How to Tap into Your Own Leadership Potential
“Everyone is a leader because everyone influences someone.” – Ronny C. Maxwell.
We all have qualities that in certain life circumstances can promote us to de facto or official leaders. The ability to influence others is, however, not leadership in and of itself.
Under certain circumstances, we are all leaders.
Effective leadership prompts people to act in a certain way. It directly triggers action.
Influence, on the other hand, impacts character, values, and thought-processes. It is a much more subtle tool than leadership, and therefore perhaps less of an asset in the corporate world.
Leadership skills include influence. Influencers, however, may not possess the skills that might make them effective leaders. That said, we can all develop our leadership skills and use the influence that we have positively, even in the absence of authority. At the very least, we are all in a position of authority over our values, character, and ultimately, our actions.
How can one tap into his/her leadership potential?
- Studying leadership role models
- Finding a mentor
- Moving out of one’s comfort zone
- Being critical of one’s own leadership moments
- Learning from mistakes
- Working on one’s maturity
- Putting oneself in the shoes of other leaders and experiencing the leadership moments of one’s mentor
Leadership Role Models
Watching others lead can inspire future leaders and offer them a reservoir of positive experiences they can later tap. Ideally, this reservoir should comprise one’s own experiences. Becoming a student of other leaders and watching them in action is, however, the next best thing.
The Importance of Mentorship
A mentor provides personal feedback and guidance. He/she can help a trainee identify and leverage his/her strengths. Through such feedback, they can also learn their weaknesses as well as ways to address them.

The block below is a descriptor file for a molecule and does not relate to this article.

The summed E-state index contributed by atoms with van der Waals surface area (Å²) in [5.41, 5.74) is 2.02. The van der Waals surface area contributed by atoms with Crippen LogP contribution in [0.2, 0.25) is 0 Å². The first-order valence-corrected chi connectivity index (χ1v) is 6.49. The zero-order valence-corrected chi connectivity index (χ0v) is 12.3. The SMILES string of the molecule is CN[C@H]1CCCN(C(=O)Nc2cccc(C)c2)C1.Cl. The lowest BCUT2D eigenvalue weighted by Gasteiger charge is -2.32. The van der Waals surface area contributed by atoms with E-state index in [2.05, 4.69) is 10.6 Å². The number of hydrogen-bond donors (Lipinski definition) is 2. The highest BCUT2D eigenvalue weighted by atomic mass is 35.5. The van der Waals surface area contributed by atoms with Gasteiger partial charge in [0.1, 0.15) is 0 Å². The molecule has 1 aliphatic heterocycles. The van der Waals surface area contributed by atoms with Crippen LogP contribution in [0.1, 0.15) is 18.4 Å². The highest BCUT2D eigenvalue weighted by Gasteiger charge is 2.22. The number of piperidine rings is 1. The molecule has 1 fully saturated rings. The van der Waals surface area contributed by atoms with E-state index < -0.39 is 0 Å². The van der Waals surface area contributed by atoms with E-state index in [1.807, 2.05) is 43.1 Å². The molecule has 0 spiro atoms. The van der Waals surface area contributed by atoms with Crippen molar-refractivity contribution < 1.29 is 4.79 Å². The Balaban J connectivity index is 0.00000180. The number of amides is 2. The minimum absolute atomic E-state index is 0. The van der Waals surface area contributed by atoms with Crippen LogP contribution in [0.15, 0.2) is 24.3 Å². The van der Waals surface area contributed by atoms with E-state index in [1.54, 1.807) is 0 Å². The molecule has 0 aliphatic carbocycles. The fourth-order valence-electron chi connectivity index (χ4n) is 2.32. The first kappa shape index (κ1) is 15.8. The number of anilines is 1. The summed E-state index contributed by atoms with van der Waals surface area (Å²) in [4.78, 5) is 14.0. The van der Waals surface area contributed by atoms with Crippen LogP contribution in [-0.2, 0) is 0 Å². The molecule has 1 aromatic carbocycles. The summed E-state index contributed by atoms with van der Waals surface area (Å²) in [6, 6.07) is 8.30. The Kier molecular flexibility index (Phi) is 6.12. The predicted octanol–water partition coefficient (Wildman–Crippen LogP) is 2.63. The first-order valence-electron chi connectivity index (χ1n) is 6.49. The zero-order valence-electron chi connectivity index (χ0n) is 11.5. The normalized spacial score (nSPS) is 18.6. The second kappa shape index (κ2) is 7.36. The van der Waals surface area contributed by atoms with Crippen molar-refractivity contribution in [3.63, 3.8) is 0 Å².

A mentor can be a leadership coach, but one does not need to undergo formal leadership training to find a mentor.
Leaving the Comfort Zone
“Life begins at the end of your comfort zone.” – Neale Donald Walsch.
To improve in any way, we need to challenge ourselves. We need to overcome our natural reluctance to leave our comfort zone and our proclivity to resist change.
Your comfort zone defines your limits. Take that step to transcend them.
Whatever lies outside one’s comfort zone can potentially deliver setbacks. Using such setbacks as learning experiences is the hallmark of the mature leader.
Maturity of Character
Mature leaders are capable of viewing failures as stepping stones towards acquiring new skills and knowledge. Such leaders do not see failure as a sign of their weakness, but rather as part of the reality of life, one that they can turn to their advantage.
One can often learn more from setbacks than from successes.
Learning to Walk in Someone Else’s Shoes
Experiencing the leadership successes and failures of a mentor vicariously will teach one when to evoke his/her leadership skills. This exercise will also prepare the high-potential employee/trainee for critical tests of leadership.
Leadership training preaches several core principles, such as:
- Formulating a vision
- Thinking and acting strategically
- Communicating effectively
- Being able to influence others and build relationships
- Nurture leadership in others
Perhaps most important of all such principles is that of the common purpose. For a leader, common purpose always comes before personal interest.
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